"Thoughts on travel, photography, code schools, venture capital, growing startups and small businesses."  This site is also the heart of Paul Singh and Dana Duncan's 2016 trip across the US to amplify all of the above.

Seth Godin's Blog

Seth's Blog is an excellent resource for wisdom, inspiration, vision, motivation, and follow-through.  It is also a great resource for further resources.  Very worth receiving in a daily email or RSS feed.

VIDEO: Realm of Your Highest Impact & Risk - TEDx

"Quad4: Realm of Your Highest Impact and Highest Risk:" Chris McGoff at TEDxRockCreekPark.  This is a Counterfear Anchorpoint, because it is a rare, short look at what we need to do to solve wicked problems.  Also check out Chris McGoff's website and book "The PRIMES," another posted Counterfear resource.  The website has videos and a summary of each of the PRIMES.


TED Talks are a great source for video inspiration, and many have gone viral.  Check out or a smaller, local TEDx near you for more.  From the site:  "TED is a nonprofit devoted to spreading ideas, usually in the form of short, powerful talks (18 minutes or less).  TED began in 1984 as a conference where Technology, Entertainment and Design converged, and today covers almost all topics - from science to business to global issues."

VIDEO: The Big Pivot, based on book by same name

Video on "The Big Pivot - Whiteboard Animation," 3:12 min.  Based on book by the same name, by Andrew Winston:

VIDEO: The Tribes We Lead - Seth Godin

This TED talk by Seth Godin is one of the classics.  From the video summary:  In The Tribes We Lead, "Godin argues the Internet has ended mass marketing and revived a human social unit from the distant past: tribes. Founded on shared ideas and values, tribes give ordinary people the power to lead and make big change. He urges us to do so."  Check out Seth's Godin's blog here; it's the only blog I read daily (also posted as a resource).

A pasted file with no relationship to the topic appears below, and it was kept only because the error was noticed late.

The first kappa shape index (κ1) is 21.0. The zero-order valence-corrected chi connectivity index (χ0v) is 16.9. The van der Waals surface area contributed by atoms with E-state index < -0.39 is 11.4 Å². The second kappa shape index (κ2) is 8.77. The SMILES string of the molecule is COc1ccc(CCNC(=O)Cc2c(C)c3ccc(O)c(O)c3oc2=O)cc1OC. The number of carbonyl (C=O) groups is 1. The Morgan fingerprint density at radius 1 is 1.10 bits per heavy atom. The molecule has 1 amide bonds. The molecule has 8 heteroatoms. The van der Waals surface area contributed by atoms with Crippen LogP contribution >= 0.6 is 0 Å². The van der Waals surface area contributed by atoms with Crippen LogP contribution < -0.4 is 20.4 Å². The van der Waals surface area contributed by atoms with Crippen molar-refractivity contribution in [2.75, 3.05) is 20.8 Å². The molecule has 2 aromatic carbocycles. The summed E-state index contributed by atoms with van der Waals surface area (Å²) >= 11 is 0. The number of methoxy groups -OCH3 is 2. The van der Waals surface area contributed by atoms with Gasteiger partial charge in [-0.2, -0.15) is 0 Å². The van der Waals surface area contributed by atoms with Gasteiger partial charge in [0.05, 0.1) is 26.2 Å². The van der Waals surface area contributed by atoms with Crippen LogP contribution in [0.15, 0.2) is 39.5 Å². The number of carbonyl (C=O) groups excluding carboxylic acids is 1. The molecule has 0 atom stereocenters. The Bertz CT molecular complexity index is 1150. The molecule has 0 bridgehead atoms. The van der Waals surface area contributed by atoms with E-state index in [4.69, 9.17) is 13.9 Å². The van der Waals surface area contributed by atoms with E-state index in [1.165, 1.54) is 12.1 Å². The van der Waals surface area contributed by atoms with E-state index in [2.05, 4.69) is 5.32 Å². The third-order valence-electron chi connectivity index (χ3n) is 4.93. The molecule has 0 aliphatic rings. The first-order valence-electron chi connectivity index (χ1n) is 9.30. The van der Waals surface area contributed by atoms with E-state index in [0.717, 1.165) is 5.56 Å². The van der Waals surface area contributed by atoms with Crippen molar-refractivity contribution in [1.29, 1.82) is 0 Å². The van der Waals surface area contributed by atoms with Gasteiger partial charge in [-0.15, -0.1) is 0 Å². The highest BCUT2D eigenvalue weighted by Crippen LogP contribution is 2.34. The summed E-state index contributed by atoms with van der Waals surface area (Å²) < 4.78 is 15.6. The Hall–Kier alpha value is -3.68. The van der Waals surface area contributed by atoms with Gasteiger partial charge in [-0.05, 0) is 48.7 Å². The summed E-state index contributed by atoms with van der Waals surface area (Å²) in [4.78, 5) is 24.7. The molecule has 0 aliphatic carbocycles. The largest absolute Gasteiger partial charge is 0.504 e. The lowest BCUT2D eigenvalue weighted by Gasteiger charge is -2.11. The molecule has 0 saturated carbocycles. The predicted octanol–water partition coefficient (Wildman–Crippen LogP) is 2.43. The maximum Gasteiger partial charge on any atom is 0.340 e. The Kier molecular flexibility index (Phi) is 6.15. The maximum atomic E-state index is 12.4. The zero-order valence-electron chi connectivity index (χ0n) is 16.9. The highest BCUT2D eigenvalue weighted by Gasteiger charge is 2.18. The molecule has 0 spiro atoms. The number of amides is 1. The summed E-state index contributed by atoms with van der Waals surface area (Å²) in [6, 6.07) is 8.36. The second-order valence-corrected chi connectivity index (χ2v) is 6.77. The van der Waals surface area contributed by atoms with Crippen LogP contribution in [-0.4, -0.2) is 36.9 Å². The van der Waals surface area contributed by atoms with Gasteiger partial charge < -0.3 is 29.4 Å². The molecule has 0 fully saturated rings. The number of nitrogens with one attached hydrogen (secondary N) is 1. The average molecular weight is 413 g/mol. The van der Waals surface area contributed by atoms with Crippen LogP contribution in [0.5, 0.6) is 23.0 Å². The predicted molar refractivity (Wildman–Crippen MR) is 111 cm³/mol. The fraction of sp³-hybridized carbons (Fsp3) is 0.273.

VIDEO: Why Societies Collapse - Jared Diamond

From the TED blurb:  "Why do societies fail? With lessons from the Norse of Iron Age Greenland, deforested Easter Island and present-day Montana, Jared Diamond talks about the signs that collapse is near, and how - if we see it in time - we can prevent it."

VIDEO: Wicked Problems of Now vs. Magical Thinking

The initiative to Shift the Country was built in the summer of 2020 for this highly unique & unprecedented moment in time. It's a whole set of wicked problems, & some were understood to be huge risks prior to this year. Our framework is set up to help people navigate the complex landscape of multiple disasters combined with active erosion of government institutions and active obstruction of response efforts. The first 48 minutes get into how magical thinking works & why it isn't helpful now. The second half gets into complex systems, a great disruption, and catastrophe and big disaster preparation in the US based on experience inside the federal systems that were supposed to be built to help with some of the current crises. This was originally broadcast on our Shift the Country Facebook Page on August 9, 2020.